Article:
Landlord’s Duties (Md. Code Ann. § 8-211(e))
- Landlords must repair and eliminate conditions and defects which constitute, or if not promptly corrected will constitute, a fire hazard or a serious and substantial threat to the life, health or safety of occupants, including, but not limited to:
- Lack of heat, light, electricity, or hot or cold running water, if they are the landlord’s responsibility in the lease to provide
- Lack of adequate sewage disposal facilities
- An infestation of rodents in two or more dwelling units
- The existence of any structural defect which presents a serious and substantial threat to the physical safety of the occupants
- The existence of any condition which presents a health or fire hazard to the dwelling unit.
There is no Maryland statute covering this issue.
Required Landlord Disclosures
- Landlords must disclose all known lead paint hazards. Landlords must also provide tenants, as an attachment to a written lease, with an information pamphlet on lead-based paint hazards.
Maryland Renters’ Rights
- What are Maryland renters’ rights if landlords breach their duties? (See Landlord’s Duties)
If a landlord’s failure to comply with the landlord’s legal duties, the tenant may notify the landlord of the issue(s). If the landlord does not remedy the issue within 30 days of receiving notice, the tenant may bring an action of rent escrow to pay rent into court because of the asserted defect. (Md. Code Ann. § 8-211(g)-(i))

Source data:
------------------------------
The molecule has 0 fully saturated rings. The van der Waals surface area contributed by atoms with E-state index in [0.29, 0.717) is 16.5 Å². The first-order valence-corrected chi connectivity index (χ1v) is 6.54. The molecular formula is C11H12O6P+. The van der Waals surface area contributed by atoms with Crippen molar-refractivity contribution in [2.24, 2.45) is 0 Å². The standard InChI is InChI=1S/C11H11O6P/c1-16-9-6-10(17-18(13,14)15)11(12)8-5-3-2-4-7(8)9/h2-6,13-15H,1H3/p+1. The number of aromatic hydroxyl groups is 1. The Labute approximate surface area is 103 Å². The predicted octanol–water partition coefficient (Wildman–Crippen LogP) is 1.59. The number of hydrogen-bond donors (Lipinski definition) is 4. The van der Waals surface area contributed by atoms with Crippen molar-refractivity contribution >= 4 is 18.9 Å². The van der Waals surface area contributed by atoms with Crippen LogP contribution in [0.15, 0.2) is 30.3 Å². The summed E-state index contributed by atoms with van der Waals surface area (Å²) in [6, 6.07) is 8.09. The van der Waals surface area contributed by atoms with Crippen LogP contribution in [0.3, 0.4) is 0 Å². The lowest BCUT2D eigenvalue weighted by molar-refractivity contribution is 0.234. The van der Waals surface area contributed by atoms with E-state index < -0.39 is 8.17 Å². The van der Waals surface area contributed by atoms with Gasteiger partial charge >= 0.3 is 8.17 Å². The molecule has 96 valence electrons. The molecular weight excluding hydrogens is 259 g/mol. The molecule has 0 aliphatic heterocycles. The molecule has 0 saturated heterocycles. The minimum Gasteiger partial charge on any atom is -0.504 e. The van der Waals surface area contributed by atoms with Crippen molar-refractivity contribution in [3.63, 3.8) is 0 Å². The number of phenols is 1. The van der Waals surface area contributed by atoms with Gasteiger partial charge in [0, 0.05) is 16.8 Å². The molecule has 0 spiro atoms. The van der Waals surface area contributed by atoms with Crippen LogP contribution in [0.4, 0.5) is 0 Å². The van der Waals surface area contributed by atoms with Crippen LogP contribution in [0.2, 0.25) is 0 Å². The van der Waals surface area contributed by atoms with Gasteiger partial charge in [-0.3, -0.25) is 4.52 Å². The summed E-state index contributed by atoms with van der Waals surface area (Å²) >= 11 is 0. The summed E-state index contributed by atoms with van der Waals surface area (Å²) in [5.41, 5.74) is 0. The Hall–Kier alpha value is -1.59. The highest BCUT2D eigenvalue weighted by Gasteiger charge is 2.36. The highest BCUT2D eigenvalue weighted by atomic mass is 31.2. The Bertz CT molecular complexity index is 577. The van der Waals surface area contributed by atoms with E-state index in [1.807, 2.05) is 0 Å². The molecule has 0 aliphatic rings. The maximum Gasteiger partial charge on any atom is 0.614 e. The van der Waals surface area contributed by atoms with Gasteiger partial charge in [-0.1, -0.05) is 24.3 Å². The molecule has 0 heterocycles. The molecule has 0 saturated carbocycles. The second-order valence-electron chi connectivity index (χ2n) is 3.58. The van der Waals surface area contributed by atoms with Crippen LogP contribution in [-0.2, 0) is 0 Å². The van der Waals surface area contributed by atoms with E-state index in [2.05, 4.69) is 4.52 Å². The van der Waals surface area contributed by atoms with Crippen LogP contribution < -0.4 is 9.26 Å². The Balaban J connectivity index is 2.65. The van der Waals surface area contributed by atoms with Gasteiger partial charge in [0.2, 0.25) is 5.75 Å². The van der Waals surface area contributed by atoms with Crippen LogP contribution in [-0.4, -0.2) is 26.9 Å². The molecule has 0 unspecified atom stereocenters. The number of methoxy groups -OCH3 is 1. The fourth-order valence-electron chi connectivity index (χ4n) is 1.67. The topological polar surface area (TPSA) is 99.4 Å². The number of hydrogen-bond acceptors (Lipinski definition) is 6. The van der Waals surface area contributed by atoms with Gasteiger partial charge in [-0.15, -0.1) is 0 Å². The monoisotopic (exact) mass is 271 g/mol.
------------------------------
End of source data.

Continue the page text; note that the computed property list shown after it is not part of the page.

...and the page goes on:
- Are tenants allowed to withhold rent for needed repairs or other breaches of their landlords’ duties?
If a landlord’s failure to comply with the landlord’s legal duties, the tenant may notify the landlord of the issue(s). If the landlord does not remedy the issue within 30 days of receiving notice, the tenant may refuse to pay rent and raise the existence of the asserted defects or conditions as an affirmative defense to an action for distress for rent or to any complaint proceeding brought by the landlord to recover rent or the possession of the leased premises. (Md. Code Ann. § 8-211(g)-(i))
- What are the protections for tenants against retaliation from their landlords for exercising their Maryland renter’s rights?
Maryland law prohibits landlords from bringing or threatening to bring an action for possession, terminating a periodic tenancy, increasing rent, or decreasing services to a tenant who has complained to the landlord or any public agency, participated in any tenant’s organization, or filed a lawsuit against the landlord. (Md. Code Ann. § 8-208.1(a))
Maryland Eviction Laws
- What are the reasons that landlords can evict tenants under Maryland eviction laws?
- What notice do Maryland eviction laws require that landlords provide tenants before starting the eviction process?
- For evictions based on non-payment of rent, landlords do not have to provide notice before starting the eviction process. However, if the tenant pays all rent before being removed from the unit, the eviction process will be stopped. (Md. Code Ann. § 8-401)